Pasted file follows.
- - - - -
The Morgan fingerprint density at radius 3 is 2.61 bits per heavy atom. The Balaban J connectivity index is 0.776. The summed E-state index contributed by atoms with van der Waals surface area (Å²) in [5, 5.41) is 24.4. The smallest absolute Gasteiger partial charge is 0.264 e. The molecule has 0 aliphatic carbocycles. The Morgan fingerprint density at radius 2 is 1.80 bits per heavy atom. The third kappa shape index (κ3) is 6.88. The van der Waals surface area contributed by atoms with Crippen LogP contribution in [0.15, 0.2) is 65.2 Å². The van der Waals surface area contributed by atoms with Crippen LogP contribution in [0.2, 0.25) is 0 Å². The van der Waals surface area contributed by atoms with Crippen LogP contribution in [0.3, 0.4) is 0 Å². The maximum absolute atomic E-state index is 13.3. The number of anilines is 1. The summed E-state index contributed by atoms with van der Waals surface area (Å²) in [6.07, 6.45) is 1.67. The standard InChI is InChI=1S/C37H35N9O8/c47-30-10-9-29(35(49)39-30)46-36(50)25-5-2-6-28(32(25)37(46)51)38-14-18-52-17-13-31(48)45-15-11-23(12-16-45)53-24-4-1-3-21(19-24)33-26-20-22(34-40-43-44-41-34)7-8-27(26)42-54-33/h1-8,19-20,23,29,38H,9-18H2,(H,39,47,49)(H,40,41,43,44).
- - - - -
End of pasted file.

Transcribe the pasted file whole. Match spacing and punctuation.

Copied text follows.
The Morgan fingerprint density at radius 3 is 2.61 bits per heavy atom. The Balaban J connectivity index is 0.776. The summed E-state index contributed by atoms with van der Waals surface area (Å²) in [5, 5.41) is 24.4. The smallest absolute Gasteiger partial charge is 0.264 e. The molecule has 0 aliphatic carbocycles. The Morgan fingerprint density at radius 2 is 1.80 bits per heavy atom. The third kappa shape index (κ3) is 6.88. The van der Waals surface area contributed by atoms with Crippen LogP contribution in [0.15, 0.2) is 65.2 Å². The van der Waals surface area contributed by atoms with Crippen LogP contribution in [0.2, 0.25) is 0 Å². The van der Waals surface area contributed by atoms with Crippen LogP contribution in [0.3, 0.4) is 0 Å². The maximum absolute atomic E-state index is 13.3. The number of anilines is 1. The summed E-state index contributed by atoms with van der Waals surface area (Å²) in [6.07, 6.45) is 1.67. The standard InChI is InChI=1S/C37H35N9O8/c47-30-10-9-29(35(49)39-30)46-36(50)25-5-2-6-28(32(25)37(46)51)38-14-18-52-17-13-31(48)45-15-11-23(12-16-45)53-24-4-1-3-21(19-24)33-26-20-22(34-40-43-44-41-34)7-8-27(26)42-54-33/h1-8,19-20,23,29,38H,9-18H2,(H,39,47,49)(H,40,41,43,44).